Then again, I am relieved that the critic even came to that conclusion, given his best efforts to totally undermine the seriousness or aesthetic worth of Bat For Lashes in his opening sentence:

Natasha Khan likes pretty things: fur, gold, melody, the moon, feathers, things that sparkle, chords that resolve.

The thing I am most shocked about is the weird lack of awareness running through these articles. Aren’t these music critic dudes at all sensitive to the potentially cringe-inducing usage of words like, “capable” or “pretty” or “maternal?” Didn’t these hip young men ever take a gender studies class? Don’t their girlfriends get annoyed with them? Have they ever talked to a woman?

I am not proposing censorship, I am proposing a little sensitivity. I am delighted that women artists are being reviewed favorably by Pfork, but I won’t be satisfied until they apply the language they use in reviews of dude bands/acts to the womenfolk.

Star Trek: The Feminist Generation

I'm understanding, but I'm capable too. Don't fuck with this.
Don't hate me because I'm beautiful.

The XX Factor, Slate’s feminist blog and one of the Internet’s foremost feminist blogs, recently ran an interesting analysis of the show Battlestar Gallactica, and asked if the show is indeed as feminist as it is purported to be.

The post veers off from Battlestar and does a spot-on critique of women’s role in the genre of science fiction. However, I’ve got a bone to pick with their mention of Star Trek: The Next Generation, which seems to me an all-too-quick dismissal of the show based on the attire of Deanna Troi.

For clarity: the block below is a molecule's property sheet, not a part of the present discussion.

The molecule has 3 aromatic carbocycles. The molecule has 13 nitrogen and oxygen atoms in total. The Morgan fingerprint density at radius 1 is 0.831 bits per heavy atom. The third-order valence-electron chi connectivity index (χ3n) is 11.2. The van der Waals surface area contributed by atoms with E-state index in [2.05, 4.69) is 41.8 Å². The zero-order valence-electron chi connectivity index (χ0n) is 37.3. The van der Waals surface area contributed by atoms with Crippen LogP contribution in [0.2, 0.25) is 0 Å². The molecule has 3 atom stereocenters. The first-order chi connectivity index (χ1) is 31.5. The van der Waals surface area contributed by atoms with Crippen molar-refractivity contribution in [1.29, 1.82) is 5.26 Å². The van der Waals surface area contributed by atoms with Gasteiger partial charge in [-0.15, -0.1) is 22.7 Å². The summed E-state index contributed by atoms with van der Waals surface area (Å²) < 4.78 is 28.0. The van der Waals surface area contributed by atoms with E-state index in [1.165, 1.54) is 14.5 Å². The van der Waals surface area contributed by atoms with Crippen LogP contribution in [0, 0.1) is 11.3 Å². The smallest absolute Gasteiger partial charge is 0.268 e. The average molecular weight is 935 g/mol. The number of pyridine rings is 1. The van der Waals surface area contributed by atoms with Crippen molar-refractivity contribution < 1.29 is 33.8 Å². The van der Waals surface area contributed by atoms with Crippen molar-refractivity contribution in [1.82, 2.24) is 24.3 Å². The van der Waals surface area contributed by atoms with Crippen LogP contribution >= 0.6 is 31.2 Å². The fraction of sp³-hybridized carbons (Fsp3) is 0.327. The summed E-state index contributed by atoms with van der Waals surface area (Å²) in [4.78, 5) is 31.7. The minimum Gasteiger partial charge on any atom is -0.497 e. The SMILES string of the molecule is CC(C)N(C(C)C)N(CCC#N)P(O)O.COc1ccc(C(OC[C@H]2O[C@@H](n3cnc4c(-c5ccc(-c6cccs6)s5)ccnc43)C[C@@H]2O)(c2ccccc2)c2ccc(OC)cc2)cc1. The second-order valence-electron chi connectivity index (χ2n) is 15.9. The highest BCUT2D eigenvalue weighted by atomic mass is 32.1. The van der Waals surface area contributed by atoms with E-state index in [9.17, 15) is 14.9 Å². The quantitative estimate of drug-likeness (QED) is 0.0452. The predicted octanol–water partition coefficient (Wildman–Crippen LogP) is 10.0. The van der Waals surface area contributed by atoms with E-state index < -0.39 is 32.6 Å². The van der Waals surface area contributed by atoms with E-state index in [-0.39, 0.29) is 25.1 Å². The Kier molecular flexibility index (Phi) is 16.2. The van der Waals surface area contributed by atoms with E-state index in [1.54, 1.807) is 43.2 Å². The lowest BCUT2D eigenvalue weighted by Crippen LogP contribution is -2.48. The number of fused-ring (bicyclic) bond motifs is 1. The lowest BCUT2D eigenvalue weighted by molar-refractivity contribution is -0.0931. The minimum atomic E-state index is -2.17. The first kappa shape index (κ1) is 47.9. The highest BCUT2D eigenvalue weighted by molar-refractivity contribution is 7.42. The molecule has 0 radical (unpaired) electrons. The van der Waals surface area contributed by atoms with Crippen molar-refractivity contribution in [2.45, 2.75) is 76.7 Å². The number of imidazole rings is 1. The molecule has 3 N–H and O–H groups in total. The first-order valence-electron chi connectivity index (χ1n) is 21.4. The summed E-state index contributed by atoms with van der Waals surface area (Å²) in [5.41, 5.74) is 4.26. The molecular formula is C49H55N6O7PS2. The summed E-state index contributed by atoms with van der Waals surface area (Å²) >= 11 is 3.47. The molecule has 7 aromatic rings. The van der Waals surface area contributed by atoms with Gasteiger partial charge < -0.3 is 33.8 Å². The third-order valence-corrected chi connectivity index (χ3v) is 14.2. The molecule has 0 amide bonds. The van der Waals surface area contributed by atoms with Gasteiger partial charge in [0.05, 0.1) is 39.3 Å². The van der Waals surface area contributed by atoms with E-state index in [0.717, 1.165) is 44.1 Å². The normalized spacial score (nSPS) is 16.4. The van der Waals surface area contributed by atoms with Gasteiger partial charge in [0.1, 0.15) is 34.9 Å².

To fans, this show is simply known as TNG, and I will refer to it as such here on out. I think now and will think forever that TNG is the most politically progressive thing ever shown on television. For those who have not had the pleasure of watching it, please understand that TNG is not about shooting lasers at aliens or fantastic battles in space (well, most of the time). The show is a sincere study of the questions of the universe, including but not limited to: What is being? How do we define humanity? What is the ultimate goal of human existence? It grapples with the delicate balances of interpersonal relationships. It examines the role of humanitarian intervention and asks how best to proceed with interplanetary diplomacy with concern for cultural difference. In short, this show is deep.

As for its take on gender, an old friend once pointed out to me that all the main women characters have jobs that could fall into a stereotyped category, such as care-giver (doctor) or feelings-examiner (counseler).